Get to know the Dominican Republic – Collab with ”Que Lo Que”.

Hello everyone! I am so happy to share all about my travels and experiences as an American living in a developing country. My name is Emily Mick and I am a special education teacher living and working in the Dominican Republic! I moved here about 8 months ago to pursue my never-ending lust for adventure.

Growing up, my parents made it a point to take family vacations once a year. We went everywhere from the Black Hills of South Dakota to the beautiful beaches of Maui and San Juan, Puerto Rico. I remember looking forward to our family adventures and always anxiously awaiting the next one.

I went to college at Iowa State University to become a special education teacher. During the summers, I was fortunate enough to work for Camp Adventure Youth Services. Camp Adventure is a program that trains summer camp counselors and places them at military bases all around the world to provide programming for the children living on base. I worked in Pearl Harbor, Hawaii, Ansbach, Germany, and Vicenza, Italy. After those experiences, I just knew I would never stop wandering.

I really appreciate that you wanted to tell us a little about the Dominican Republic, a place I have never been to and which I am eager to learn more about. How did you decide on this location?

Once I decided on moving to another country, my final decision came down to my craving for something new. I had never been to a developing country before and I had just barely dipped my toes in the Caribbean. The idea of living on a tropical island, where I could experience warm weather, a new culture, new foods, and a somewhat new language sounded amazing. And the fact that I was able to continue working as a special education teacher was simply too good to be true!

How did you get there?  Where did you stay? How is the transportation there? Did you use any agency, activity package, a guide or you did it all yourself?

My family lives in Chicago so I flew into Santo Domingo from the O’hare airport. When flying here, you will almost always have a layover in Miami. The trip was only around 5 hours total. Not bad for an international flight! Because I actually work here, I live in an apartment in the city. However, when I travel around the island I always rent an Airbnb. There are so many options and you can save so much money!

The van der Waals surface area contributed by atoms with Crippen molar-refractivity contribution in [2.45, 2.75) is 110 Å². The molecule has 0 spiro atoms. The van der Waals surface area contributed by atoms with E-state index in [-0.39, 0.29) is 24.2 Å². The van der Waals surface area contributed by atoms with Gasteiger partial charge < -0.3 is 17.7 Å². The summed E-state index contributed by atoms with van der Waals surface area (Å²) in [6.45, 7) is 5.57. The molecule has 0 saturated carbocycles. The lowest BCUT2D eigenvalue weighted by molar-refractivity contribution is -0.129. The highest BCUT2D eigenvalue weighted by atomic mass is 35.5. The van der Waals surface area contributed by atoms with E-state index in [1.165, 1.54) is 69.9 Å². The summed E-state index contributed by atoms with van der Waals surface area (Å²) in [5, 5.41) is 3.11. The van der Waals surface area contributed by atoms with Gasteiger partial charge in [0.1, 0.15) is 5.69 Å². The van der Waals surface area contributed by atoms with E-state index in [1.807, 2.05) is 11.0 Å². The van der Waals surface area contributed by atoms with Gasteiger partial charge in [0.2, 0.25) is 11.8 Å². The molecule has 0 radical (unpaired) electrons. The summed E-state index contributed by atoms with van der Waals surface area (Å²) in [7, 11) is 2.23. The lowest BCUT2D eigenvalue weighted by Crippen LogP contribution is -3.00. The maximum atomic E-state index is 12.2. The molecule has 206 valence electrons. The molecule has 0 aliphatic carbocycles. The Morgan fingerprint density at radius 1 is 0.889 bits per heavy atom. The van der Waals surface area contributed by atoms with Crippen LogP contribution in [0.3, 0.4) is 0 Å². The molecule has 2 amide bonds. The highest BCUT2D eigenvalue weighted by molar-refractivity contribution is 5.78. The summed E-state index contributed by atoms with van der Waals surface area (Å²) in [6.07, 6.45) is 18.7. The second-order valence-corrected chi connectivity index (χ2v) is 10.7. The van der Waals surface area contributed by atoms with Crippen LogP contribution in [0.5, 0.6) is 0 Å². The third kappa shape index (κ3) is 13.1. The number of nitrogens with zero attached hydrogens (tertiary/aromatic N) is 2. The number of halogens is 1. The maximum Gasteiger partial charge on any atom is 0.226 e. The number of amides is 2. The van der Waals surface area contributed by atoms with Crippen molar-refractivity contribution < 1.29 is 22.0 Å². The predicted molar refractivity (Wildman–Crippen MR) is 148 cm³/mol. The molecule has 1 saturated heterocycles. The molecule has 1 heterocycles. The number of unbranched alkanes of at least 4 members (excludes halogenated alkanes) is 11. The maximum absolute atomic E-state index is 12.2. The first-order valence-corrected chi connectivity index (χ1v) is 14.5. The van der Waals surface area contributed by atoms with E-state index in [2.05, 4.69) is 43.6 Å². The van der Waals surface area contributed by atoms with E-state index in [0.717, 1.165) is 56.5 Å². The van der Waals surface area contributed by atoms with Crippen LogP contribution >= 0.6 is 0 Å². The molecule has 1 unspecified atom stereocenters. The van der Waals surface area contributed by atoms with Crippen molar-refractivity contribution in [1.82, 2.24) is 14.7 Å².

One thing I am extremely thankful for is Uber. I use Uber all the time in the city! There is also a subway that runs a route up and down the main interstate in the city as well as buses, public cars, and motoconchos which are public motorcycle taxis. If you need to get somewhere, there are many options for transportation. When we are traveling longer distances, we always rent a car.

In terms of activities and tour guides, I have booked travel excursions through various online companies for things like snorkeling and waterfall hikes. However, when I first arrived, I did everything on my own. I used my coworkers at school as tour guides and just learned how to manage from there.

Could you explore on your own? Was there a language barrier?

It is definitely possible to explore the country on your own. At first, I was a little nervous walking around by myself. I have never felt unsafe but I get lost so easily and my Spanish was pretty rocky. I quickly learned that the people are super friendly and do a great job attempting to speak Spanglish with me.

Coming here, I was way more confident in my Spanish skills that I should have been. Dominican Spanish is very different than the Spanish you will hear in Mexico or Spain. They speak quickly and tend to drop the endings of words. I have gotten used to the Spanish but there was most definitely a language barrier when I first arrived. But like I said, lots of people are happy to help and very willing to take time and try to understand you. So don’t be afraid to sound silly! You would be surprised how many people want to try and learn English here.